Referring particularly to
In another embodiment of the invention, head 92 may be formed having the same shape and external structure as are articulation portion 96 and stem interface portion 98 together. In this embodiment, the entirety of head 92 may be formed from UHMWPE or another durable self-lubricating material or another polymer or composite.
Referring particularly to
Referring particularly to
Referring particularly to
Referring particularly to
As seen in
Bone interface portion 160 of articular stem 158 may be roughened to encourage osseointegration such as by application of commercially pure titanium plasma coating. The portions of grooved collar 162 not expected to contact bony tissues and the remainder of head interface portion 164 may be mirror polished to facilitate smooth articulation with soft tissues of the elbow.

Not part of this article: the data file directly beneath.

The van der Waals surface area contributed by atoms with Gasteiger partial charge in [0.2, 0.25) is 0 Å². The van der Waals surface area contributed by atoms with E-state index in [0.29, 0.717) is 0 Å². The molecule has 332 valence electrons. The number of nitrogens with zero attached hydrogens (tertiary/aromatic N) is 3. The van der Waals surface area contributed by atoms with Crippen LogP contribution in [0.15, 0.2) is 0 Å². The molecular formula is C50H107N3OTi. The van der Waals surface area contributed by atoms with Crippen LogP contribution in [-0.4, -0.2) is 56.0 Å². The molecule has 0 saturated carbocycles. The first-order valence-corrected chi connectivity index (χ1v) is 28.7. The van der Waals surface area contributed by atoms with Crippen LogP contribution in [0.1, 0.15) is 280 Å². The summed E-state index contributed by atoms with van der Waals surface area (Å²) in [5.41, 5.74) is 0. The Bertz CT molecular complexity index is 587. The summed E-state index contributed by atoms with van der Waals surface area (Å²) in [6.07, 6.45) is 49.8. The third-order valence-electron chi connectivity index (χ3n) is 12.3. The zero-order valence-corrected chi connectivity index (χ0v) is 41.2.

In operation, capitellar prosthesis 42 is implanted to replace and/or resurface the capitellum of the humerus. To prepare a space to implant capitellar prosthesis 42 a portion of the capitellum is resected utilizing a resection guide (not shown) corresponding to the location of the first and second facets 62, 64 and a sagittal saw (not shown). Transverse and oblique cuts are made to the deep base of the capitellum and the resected portions are removed. After the capitellum is resected a pilot hole is prepared in the capitellum and drilled into the distal humerus. A broach is then used to enlarge the pilot hole and to shape it appropriately to create a cavity to receive stem 48 of capitellar prosthesis 42. Capitellar prosthesis 42 is intended for cemented implantation. Prior to insertion of capitellar prosthesis 42, stem 48 and bone interface surface 52 are coated with bone cement. If capitellar prosthesis 42 is being utilized for a hemi-arthroplasty of the capitellum without replacement of the head of the radius, then the procedure is complete and the site is closed.